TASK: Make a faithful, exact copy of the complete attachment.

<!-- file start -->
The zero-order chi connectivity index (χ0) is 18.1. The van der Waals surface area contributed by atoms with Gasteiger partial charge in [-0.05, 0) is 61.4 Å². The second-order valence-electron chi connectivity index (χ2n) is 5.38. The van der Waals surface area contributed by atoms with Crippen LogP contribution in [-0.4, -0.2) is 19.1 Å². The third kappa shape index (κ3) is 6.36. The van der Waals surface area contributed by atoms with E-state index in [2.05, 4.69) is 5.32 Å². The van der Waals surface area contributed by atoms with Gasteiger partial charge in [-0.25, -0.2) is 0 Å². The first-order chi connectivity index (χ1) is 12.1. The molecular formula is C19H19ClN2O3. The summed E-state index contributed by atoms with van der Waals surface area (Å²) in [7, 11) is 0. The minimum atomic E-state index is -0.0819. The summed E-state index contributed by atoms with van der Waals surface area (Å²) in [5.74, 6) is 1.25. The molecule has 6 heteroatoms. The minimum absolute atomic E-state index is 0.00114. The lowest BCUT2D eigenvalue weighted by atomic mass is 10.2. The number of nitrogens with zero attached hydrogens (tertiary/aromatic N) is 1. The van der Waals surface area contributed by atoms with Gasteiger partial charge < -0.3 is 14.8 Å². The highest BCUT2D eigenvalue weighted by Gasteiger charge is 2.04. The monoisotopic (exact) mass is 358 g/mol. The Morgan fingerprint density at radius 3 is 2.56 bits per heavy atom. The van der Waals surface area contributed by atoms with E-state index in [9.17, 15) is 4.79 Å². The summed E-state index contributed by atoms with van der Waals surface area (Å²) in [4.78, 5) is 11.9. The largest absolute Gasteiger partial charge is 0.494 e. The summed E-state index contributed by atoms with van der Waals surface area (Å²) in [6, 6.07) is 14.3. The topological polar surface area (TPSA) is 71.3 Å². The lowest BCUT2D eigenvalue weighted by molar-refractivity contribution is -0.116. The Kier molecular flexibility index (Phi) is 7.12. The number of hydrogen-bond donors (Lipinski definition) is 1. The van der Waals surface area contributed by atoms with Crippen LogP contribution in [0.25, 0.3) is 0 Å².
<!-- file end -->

The zero-order chi connectivity index (χ0) is 18.1. The van der Waals surface area contributed by atoms with Gasteiger partial charge in [-0.05, 0) is 61.4 Å². The second-order valence-electron chi connectivity index (χ2n) is 5.38. The van der Waals surface area contributed by atoms with Crippen LogP contribution in [-0.4, -0.2) is 19.1 Å². The third kappa shape index (κ3) is 6.36. The van der Waals surface area contributed by atoms with E-state index in [2.05, 4.69) is 5.32 Å². The van der Waals surface area contributed by atoms with Gasteiger partial charge in [-0.25, -0.2) is 0 Å². The first-order chi connectivity index (χ1) is 12.1. The molecular formula is C19H19ClN2O3. The summed E-state index contributed by atoms with van der Waals surface area (Å²) in [7, 11) is 0. The minimum atomic E-state index is -0.0819. The summed E-state index contributed by atoms with van der Waals surface area (Å²) in [5.74, 6) is 1.25. The molecule has 6 heteroatoms. The minimum absolute atomic E-state index is 0.00114. The lowest BCUT2D eigenvalue weighted by atomic mass is 10.2. The number of nitrogens with zero attached hydrogens (tertiary/aromatic N) is 1. The van der Waals surface area contributed by atoms with Gasteiger partial charge < -0.3 is 14.8 Å². The highest BCUT2D eigenvalue weighted by Gasteiger charge is 2.04. The monoisotopic (exact) mass is 358 g/mol. The Morgan fingerprint density at radius 3 is 2.56 bits per heavy atom. The van der Waals surface area contributed by atoms with E-state index in [9.17, 15) is 4.79 Å². The summed E-state index contributed by atoms with van der Waals surface area (Å²) in [4.78, 5) is 11.9. The largest absolute Gasteiger partial charge is 0.494 e. The summed E-state index contributed by atoms with van der Waals surface area (Å²) in [6, 6.07) is 14.3. The topological polar surface area (TPSA) is 71.3 Å². The lowest BCUT2D eigenvalue weighted by molar-refractivity contribution is -0.116. The Kier molecular flexibility index (Phi) is 7.12. The number of hydrogen-bond donors (Lipinski definition) is 1. The van der Waals surface area contributed by atoms with Crippen LogP contribution in [0.25, 0.3) is 0 Å².